Guest post by Anastasia Stefanuk
There is plenty to love about drones. The ominous, free-floating toys have completely changed the world and our way of living. By simply hovering above us and venturing into areas that no human can, they’ve been able to keep us safe, made our cities smarter, increased farming productivity, and helped save our planet. This proliferation of drones has seen an increase in the demand for Java developers for purposes of developing and supporting the ecosystem upon which they are built.
Not forgetting the new breed of self-made filmmakers who are hired to cover their special events like birthdays, graduations, and weddings.
But have you ever wondered how drones are programmed? Or even whether it’s possible to optimize their performance?
In this article, we are going to try and answer all these questions. While at it, we are also going to briefly look at the most commonly used programming languages for drones.
Brief Overview of the Drone Market
For several years, controversies surrounding drones significantly impacted on their massive adoption, which saw them stuck in their nascent phase. Fast-forward to today, they have shed the “military shell” and grown to become powerful business tools.
According to a recent report by Statista, the global drones market will register a CAGR of 20% and it’s forecasted to hit the $40 billion mark by 2024. This will create massive market opportunities that are too large to ignore.
Key among the biggest drivers of this growth is the advancements in drone technologies. It has allowed drone manufacturers to design and produce a wide range of models in different shapes, sizes, weights, and sensor payload capacity.
Along with that, the easing of exemptions from governing bodies like FAA and EASA gives them a broad application base for both civil government and commercial activities.
As with any thriving industry, it can be extremely difficult to find qualified talent to fill drone-related positions. For instance, rapid innovation within the drone industry is quickly outpacing training, resulting in limited skilled and stifled growth opportunities for the suppliers as well as providers.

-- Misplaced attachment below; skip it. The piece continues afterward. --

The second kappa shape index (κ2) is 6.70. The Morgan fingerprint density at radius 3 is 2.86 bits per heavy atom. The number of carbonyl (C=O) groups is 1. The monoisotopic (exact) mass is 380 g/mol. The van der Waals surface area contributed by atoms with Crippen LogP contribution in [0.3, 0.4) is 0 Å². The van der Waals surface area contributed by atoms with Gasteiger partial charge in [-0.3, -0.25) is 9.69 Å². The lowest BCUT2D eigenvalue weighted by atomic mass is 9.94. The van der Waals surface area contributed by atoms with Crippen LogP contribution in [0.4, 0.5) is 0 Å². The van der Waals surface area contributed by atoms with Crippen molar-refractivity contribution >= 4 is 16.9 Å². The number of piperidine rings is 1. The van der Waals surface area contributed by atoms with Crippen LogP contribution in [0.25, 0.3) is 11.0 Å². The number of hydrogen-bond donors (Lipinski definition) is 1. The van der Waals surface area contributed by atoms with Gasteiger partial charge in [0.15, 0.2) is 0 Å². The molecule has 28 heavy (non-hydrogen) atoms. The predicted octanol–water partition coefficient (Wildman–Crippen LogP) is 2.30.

With the skills gap continuing to widen, approximately 90% of drone service providers and offshoot organizations are scrambling to hire java developers to fill vacant drone-related positions. For this reason, companies that have a greater chance of succeeding are those that are committed to recruiting and training in this area, although they have to offer an above-average java developer salary.
Commonly Used Programming Languages for Drones
When it comes to choosing a programming language for your drone, it all boils down to the intended use. This is because programming a drone is one thing and a whole different ball-game programming it to perform specific tasks.
Either way, you would have to choose the appropriate programming language to match the drone’s specific intended use.
With that said, there are a number of good programming languages out there to choose from. They include;
Another great programming language for drones Python. On top of being one of the main ROS languages, it is easy to use and easily dispenses the time-consuming programming tasks like variable type defining and casting variable types. And just like Java programming language, it is interpreted.
Along with that, Python also comes with a huge number of free libraries, allowing the developers to hit the ground running. Moreover, it accommodates simple C/C++ code bindings, meaning the performance-heavy lines of code can be executed in the two languages without compromising on performance.
One of the biggest advantages of using C and C++ in programming drones is that they have most of the hardware libraries that are commonly used in robotics. As such, they allow for real-time performance and better low-level hardware interaction.
With that said, C/C++ isn’t necessarily as simple to use compared to other languages like MATLAB or Python. However, it is the closest “standard language” that any robotics developer can get.
How Can JS framework Help Improve Drones
To demonstrate Node.js’ ease-of-use use, the above code is that of a Node.JS controlled A.R. Drone 2.0 quadcopter with WiFi, HD Camera, and stabilization system. To take over control, you simply need to install Node.Js and the ar-drone module.
Establishing Multi-drone Communication Infrastructure
Additionally, Node also utilizes chain instructions callbacks, letting developers create a set of commands that kick in immediately when the preceding command is completed.
If you are an aspiring developer looking to pursue Java development as your area of specialization, events like Nodecopter and Drone Games give programmers an opportunity to showcase their coolest drone creations by reusing open-source code snippets to program different features like face recognition, voice to text, and advanced directional 3D movement.
With tech giants such as Google and Amazon testing drone delivery services and Facebook using them to provide Internet connections in remote locations, the future of the drone industry is undoubtedly bright and opportunities are limitless.
About the author:
“Anastasia Stefanuk is a passionate writer and Information Technology enthusiast. She works as a Content Manager at Mobilunity, a provider of dedicated development teams around the globe. Anastasia keeps abreast of the latest news in all areas of technology, Agile project management, and software product growth hacking, at the same time sharing her experience online to help tech startups and companies to be up-to-date.”